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Foodie Friday: Eat the world! O-town’s best global grub

By Pam Kapoor on May 16, 2014

Where do you go when you’re craving pho, shawarma, bibimbap, or korma? Where must you absolutely take out-of-town guests for the best sushi, bannock, pupusa, or schnitzel?

I decided to put my chopsticks where my mouth is and craft this list of the best global cuisine in Ottawa as a response to this recent Where to Eat in the Capital City feature – while I’m a big fan of every eatery mentioned, what frustrated me was the favouring of obvious, trendy spots and near-omission of global grub. O-town eaters know how much excellent world cuisine there is to be devoured here. Allow me to present just a few of my and my friends’ faves …

What would you add to this list?! Comment below.

Cuisine: Indian*

Name: Little India Café

Where: 66 Wylie Avenue

Why: I once heard it boasted that Ottawa has the most Indian restaurants per capita than any other Canadian city. If that’s true, why are so many of them ordinary. I would think you’d strive for exceptional in order to stand out in such a flush field. That’s why I’ve been so fiercely loyal to Little India Café – by far the best Indian fare in the area outside a few aunties’ kitchens. They’ve jacked up prices recently, but the food remains worthy. Loads of pals rave about Coconut Lagoon, but I find its lunch buffet better than the menu – pretty much the only time I’d ever say that!

Honourable mention: Mia’s Indian Cuisine at 917 Richmond Road

* A fellow foodie suggested there should be separate listings for various Indian regional cuisine, which I might tackle another time

Cuisine: Lebanese

Name: Shawarma Palace

Where: 464 Rideau Street & 2949 Carling Avenue

Why: Anyone who loves Lebanese food as much as I do goes only to this joint for a fix. Don’t let the speedy service line fool you – the Palace delivers reliably-intense flavours through authentic technique. What comes off those iconic spits is superbly-seasoned meat done low and slow to perfection (it shames the mealy chicken and beef-esque stuff of lesser purveyors). Herbivores get plenty of love here, too, with exceptional falafel and roasted veg.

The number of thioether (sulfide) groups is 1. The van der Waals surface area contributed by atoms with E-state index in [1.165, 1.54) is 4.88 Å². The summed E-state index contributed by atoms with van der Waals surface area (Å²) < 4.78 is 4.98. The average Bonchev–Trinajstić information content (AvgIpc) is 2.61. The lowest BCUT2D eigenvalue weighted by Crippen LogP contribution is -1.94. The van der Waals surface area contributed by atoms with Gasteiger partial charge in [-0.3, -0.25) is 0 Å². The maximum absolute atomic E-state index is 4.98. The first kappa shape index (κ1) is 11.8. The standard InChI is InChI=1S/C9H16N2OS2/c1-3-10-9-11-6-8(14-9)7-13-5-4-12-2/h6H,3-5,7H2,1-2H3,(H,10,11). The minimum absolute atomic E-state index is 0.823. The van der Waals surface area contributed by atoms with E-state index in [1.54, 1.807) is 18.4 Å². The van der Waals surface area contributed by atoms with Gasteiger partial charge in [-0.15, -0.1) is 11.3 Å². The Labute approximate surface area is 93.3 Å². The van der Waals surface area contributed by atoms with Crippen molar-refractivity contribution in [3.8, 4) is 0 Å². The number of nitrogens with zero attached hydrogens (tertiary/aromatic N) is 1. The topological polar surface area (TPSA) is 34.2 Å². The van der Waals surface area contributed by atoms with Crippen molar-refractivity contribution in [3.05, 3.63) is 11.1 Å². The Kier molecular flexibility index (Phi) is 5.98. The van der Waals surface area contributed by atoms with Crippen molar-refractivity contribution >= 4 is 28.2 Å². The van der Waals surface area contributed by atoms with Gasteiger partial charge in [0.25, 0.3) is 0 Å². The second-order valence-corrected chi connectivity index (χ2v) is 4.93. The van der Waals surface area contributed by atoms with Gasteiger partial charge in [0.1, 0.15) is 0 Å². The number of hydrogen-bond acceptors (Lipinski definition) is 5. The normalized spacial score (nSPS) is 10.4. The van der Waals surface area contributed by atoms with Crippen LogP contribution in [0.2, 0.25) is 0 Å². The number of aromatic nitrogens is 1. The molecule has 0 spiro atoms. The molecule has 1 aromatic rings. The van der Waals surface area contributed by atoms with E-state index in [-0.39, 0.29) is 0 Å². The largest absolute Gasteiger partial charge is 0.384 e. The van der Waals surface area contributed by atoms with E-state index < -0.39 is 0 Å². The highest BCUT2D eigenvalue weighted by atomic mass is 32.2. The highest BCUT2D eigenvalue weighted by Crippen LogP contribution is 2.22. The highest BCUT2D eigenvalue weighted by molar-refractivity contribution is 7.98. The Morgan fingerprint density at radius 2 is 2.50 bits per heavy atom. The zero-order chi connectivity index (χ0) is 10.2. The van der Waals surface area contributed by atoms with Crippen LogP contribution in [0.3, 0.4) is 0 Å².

Honourable mention: Palais Libanais in Les Galeries de Hull

Cuisine: Thai

Photo from khaothai.ca.

Photo from khaothai.ca.

Name: Khao Thai

Where: 103 Murray Street & 424 Preston Street

Why: The word authentic gets tossed around a lot in reference to ‘ethnic’ food, so I make sure to use it judiciously. And I’ll do so now: Khao Thai delivers an authentic culinary experience. With so many great Thai options in our city, which is the best is a hot debate. Aficionados tend to agree with me that the flavours and freshness on offer at Khao Thai are spot on. Sure, they do a mean pad thai. But explore the lesser-known creations that have treated me to some of the most tantalizing flavours I’ve ever encountered. (Ouf, that tom yum!)

Honourable mention: Siam Bistro at 1268 Wellington (points docked for using “exotic” in their tagline)

Cuisine: Salvadoran

Name: La Cabana

Where: 848 Merivale Road